Joel Nathan Ward (born 1959) was a foreign currency trader, who has confessed to fraud and money laundering and was sentenced to nine years in Federal prison, plus three years of supervised release.
Ward was born in Modesto, California. He graduated from Beyer High School, and attended a local community college, then worked in a series of jobs, including his father's construction firm. In the early 1990s he worked for an estate planning firm, where he became interested in foreign currency trading.
Ward learned to trade foreign currencies through a Sacramento, California forex school in late 1999. In 2003 he began teaching forex trading at the same school, named Learn:Forex. In March 2003, he launched the Joel Nathan Forex Fund (JNF), with $300,000 of investors' funds. In late 2004, Ward purchased the Learn:Forex school, and began speaking at investing conventions.
He gained some celebrity in financial markets, especially the foreign exchange market. Market Watch, the Wall Street Journal and other print and online news services publicized Ward's weekly comments on the forex exchange market. By 2005, Ward was handling more than $7 million in investors' funds.
Before his legal difficulties, he was quoted by the Financial Times about ethics in the foreign exchange market.
Over his trading career, 110 people trusted Ward with $15 million of their money, with over $1 million taken in the final weeks of the scheme. Ward and his employees traded only $2 million of this money, losing $1.84 million. Twenty-two of the 24 accounts traded incurred losses, with the profits in the other two accounts amounting to less than $1,000 total. Ward used the rest of the money to pay himself a $180,000 annual salary, support his trading school business, stay at 5-star hotels at his "trading retreats," and pay out $3.7 million in "lulling payments" to investors who demanded money from their supposedly profitable trades. He also created fictitious Merrill Lynch account statements to show that one investor had an account balance of $9.5 million.
In August 2006, Washington Mutual Bank contacted the authorities with suspicions about Ward's banking activities. In November 2006 Ward emailed his investors, "There are no funds left in JNF as all monies have been misappropriated." In a handwritten confession that Ward gave his wife and that was later given to the FBI, Ward wrote of much personal distress and even the possibility of taking his own life over his guilt. In that context, he wrote that he "felt like a financial serial killer” and “just another scumbag con artist bilking old people out of their retirement money.” He was later divorced.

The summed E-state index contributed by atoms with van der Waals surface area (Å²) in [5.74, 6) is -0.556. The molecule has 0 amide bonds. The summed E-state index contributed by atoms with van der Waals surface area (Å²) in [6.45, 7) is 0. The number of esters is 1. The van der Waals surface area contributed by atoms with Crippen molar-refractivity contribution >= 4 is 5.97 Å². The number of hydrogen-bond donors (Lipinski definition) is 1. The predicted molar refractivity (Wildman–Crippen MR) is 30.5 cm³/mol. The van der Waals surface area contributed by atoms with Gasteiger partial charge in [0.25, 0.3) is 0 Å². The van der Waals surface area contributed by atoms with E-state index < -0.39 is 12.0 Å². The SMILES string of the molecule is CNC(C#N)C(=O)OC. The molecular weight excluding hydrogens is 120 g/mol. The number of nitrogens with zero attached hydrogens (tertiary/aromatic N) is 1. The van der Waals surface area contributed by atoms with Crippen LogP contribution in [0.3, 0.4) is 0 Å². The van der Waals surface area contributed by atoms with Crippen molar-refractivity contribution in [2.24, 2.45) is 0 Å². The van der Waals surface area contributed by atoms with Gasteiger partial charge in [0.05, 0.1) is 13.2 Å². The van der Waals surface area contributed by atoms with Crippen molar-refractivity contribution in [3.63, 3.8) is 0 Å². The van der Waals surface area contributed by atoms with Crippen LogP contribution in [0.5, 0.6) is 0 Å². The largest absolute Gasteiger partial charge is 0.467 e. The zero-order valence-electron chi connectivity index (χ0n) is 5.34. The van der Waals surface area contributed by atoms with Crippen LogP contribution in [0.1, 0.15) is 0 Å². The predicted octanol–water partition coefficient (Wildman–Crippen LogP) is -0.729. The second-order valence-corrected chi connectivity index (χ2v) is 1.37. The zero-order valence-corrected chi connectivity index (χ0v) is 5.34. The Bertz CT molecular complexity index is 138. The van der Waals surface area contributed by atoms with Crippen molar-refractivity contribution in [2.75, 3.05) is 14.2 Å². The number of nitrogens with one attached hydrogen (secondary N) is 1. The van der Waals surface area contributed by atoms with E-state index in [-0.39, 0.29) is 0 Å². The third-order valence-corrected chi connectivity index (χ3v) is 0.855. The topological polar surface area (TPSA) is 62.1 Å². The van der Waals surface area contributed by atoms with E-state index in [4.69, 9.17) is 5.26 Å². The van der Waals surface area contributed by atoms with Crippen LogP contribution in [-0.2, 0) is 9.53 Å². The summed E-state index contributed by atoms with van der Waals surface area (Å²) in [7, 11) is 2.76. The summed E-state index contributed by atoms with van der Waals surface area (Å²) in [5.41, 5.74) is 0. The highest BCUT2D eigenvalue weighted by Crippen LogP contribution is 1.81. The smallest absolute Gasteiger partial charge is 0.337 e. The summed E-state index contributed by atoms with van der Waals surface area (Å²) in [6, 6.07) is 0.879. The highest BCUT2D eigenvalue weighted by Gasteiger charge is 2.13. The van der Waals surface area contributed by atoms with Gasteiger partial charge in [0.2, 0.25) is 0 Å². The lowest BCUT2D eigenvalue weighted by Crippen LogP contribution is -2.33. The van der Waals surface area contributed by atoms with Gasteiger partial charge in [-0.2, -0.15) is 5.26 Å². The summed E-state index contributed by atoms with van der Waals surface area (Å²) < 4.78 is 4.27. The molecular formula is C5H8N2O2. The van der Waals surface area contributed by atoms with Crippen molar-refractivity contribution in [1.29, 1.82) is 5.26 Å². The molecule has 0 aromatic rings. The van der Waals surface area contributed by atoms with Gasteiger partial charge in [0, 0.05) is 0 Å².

In August 2007, Ward pleaded guilty to nine felony counts, including fraud and money laundering. The U.S. Attorney's office claimed that Ward defrauded more than 100 clients out of more than $11 million. Separately, Ward is alleged to have defrauded investors in a Mississippi real estate project.
Ward was sentenced to a 9-year prison term with a scheduled release date of February 24, 2016. “Joel Nathan Ward earned every minute of the nine-year sentence the court imposed. He brazenly defrauded scores of victims out of over $11 million,” stated US Attorney Scott. Several victims spoke during the sentencing hearing, telling the judge about the financial devastation caused by Ward’s conduct, and their hopes for restitution. In sentencing Ward, Judge Burrell stated that Ward “defrauded many people. He caused losses over $11 million, and many investors suffered devastating losses.” Ward was also ordered to pay restitution in the amount of $11,275,501.53 and to serve three years of supervised release after the completion of his prison sentence. He was remanded into custody immediately following the sentencing hearing.
The defendant had proposed that he be allowed to remain out of prison while he attempted to generate funds by more trading in foreign exchange, in order to repay investors. According to Ward's former mother-in-law, 53 of the 92 defrauded investors supported the plan. Prosecutors responded that "Ward is continuing to con his victim investors by promoting the JNF Recovery Plan." In rejecting that plan, Judge Burrell stated that the “magnitude of his crimes, the manner in which the economic crimes were committed and concealed, and the duration of the criminal activities” required a lengthy prison sentence.